The reason as point out it sounds great that you got 6 people on one block. But with time you lose customers one at a time. By the time you realize that you are down to 3 lawns you need to raise the prices because you lost the volume those people have long forgotten why they have been getting a price break. They refuse to pay more and replace you with another low baller.

You see you were so anxious to grow the route that you convinced doing work for less then the normal price was not low balling.

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  #16  
Old 05-03-2014, 10:54 AM
inzane's Avatar
inzane inzane is online now
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Join Date: Jan 2012
Location: Dallas, GA
Posts: 1,601
i know my situation is different, but since i work by myself and still try to offer mowing and apps out of same truck, i am at a point where i only mow the small lawns 5,000 sq. ft. of grass and under. Minimum price $35 to $40 depending on how much trimming, and usually 20 to 30 minutes per stop. I can manage these by myself quickly and come out pretty good at the end of the day when i can mow 7, and do 15 treatments, and come home feeling like i made some money. lol. the small ones are way easier to mow on an every other week schedule because even if i have to double cut it doesn't add a huge amount of time.. the big ones, i always seem to lose money on, so cut that out this year. but i don't have a ZTR, just a 36" walk behind, so with my equipment taking on big lawns is just shooting myself in the foot especially if they are EOW. I just dont' care for the ones that i would have to push mow the back yard! had a few that had to much landscaping to get to the backyard with even a 36". so have you thought of just having a minimum price for the small lawns? this seems like where the better profit is with our size equipment (considering i think you have similar setup to what i have)


Quote:
Originally Posted by kebrowns View Post
My concern wasn't the price of the job my concern was how to handle that first high cut. And it's not a hay field a 1/4 or her yard is high. And I don't like getting calls for postage stamps but I do them. Most my calls are for 1/4 acre lots and higher though. Just trying to figure out here if it's worth it. Were I am at there are a lot of of folks with lawn mowers sticking out their trunk claiming to be LCO's and driving down the prices for postage stamps accounts. So to differentiate myself from that issue maybe I can focus on 1/4 and up.
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  #17  
Old 05-03-2014, 11:05 AM
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southerntide southerntide is offline
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Join Date: Apr 2014
Location: Alabama
Posts: 1,764
2ft grass cut yesterday 1pass dull blades '05 gravely 148z






I have never priced by lots size bad idea, every yard and job is different and all call for different prices.
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  #18  
Old 05-03-2014, 11:08 AM
southerntide's Avatar
southerntide southerntide is offline
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Join Date: Apr 2014
Location: Alabama
Posts: 1,764
Quote:
Originally Posted by 32vld View Post
I am not anti small lawn. My one commercial account has a 50'x50' parking lot in the rear of the house and a front lawn that is no bigger.

$40 and it takes me 20 minutes when I go slow.

The reason for a minimum is that it tends to keep the customer from haggling.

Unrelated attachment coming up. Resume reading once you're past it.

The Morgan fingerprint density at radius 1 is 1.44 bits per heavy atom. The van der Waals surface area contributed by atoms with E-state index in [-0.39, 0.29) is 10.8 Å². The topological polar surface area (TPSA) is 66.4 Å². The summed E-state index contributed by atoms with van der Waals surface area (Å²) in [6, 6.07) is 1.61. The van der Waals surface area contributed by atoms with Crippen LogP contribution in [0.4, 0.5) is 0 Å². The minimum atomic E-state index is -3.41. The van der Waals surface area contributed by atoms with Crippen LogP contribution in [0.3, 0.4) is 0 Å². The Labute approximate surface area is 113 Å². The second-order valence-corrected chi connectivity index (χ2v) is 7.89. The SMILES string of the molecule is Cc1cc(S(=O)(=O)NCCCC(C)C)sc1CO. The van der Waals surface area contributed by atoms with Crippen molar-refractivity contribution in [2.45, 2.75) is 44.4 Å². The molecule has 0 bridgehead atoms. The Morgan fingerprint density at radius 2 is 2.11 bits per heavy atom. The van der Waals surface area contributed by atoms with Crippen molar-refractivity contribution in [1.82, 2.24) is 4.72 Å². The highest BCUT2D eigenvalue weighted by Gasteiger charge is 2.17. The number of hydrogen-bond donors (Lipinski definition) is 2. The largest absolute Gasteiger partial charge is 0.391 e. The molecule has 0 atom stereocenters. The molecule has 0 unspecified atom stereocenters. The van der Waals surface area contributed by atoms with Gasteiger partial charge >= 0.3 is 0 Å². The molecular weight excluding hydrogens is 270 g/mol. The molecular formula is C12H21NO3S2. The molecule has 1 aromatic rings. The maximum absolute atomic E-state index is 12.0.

Would I break my $35 minimum. Possible though I never had a lawn that small to make me feel that charging $35 would be excessive.

As pointed out I never give price breaks because people live next door, and or across the street.

The reason as point out it sounds great that you got 6 people on one block. But with time you lose customers one at a time. By the time you realize that you are down to 3 lawns you need to raise the prices because you lost the volume those people have long forgotten why they have been getting a price break. They refuse to pay more and replace you with another low baller.

You see you were so anxious to grow the route that you convinced doing work for less then the normal price was not low balling.

I give lower cost to neighbors because I do not have to waste money driving to the job that factors a lot especially gas is almost $4 here now. Plus they are smaller lots and gravy to do takes about 10-15 mins to cut .75 acre lots here

About $35 to fill my mower tanks up
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  #19  
Old 05-03-2014, 03:01 PM
GearMonkey's Avatar
GearMonkey GearMonkey is offline
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Join Date: May 2014
Location: Spring Hill, TN
Posts: 113
I put an ad up on Craigslist to mow a small lawn for $5. The thing is, I will only travel a 1 mile radius, otherwise it is not worth it.

Only got one job in the last 3 days. Weird.
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  #20  
Old 05-03-2014, 03:06 PM
OakNut's Avatar
OakNut OakNut is offline
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Join Date: Dec 2010
Location: Pittsburgh PA
Posts: 2,343
Quote:
Originally Posted by B&M Lawncare View Post
I give lower cost to neighbors because I do not have to waste money driving to the job that factors a lot especially gas is almost $4 here now. Plus they are smaller lots and gravy to do takes about 10-15 mins to cut .75 acre lots here

About $35 to fill my mower tanks up

Maybe you missed the point.

If you give the "neighbors" a lower price and THEN the original one(s) drop you/move/whatever, then you have a property/properties that are underpriced AND you still have to drive to them.

I used your EXACT same mentality when I "low-priced" two of those seven jobs - "I'm already here - a few bucks will cover my gas for the day" - now I'm down to three and one of them is the underpriced job, and I now resent the fact that I'm mowing it for less than I should be.

Grabbing up extra clients all in one spot is GREAT if they all stay that way, but as in my example, you can see that anything can happen.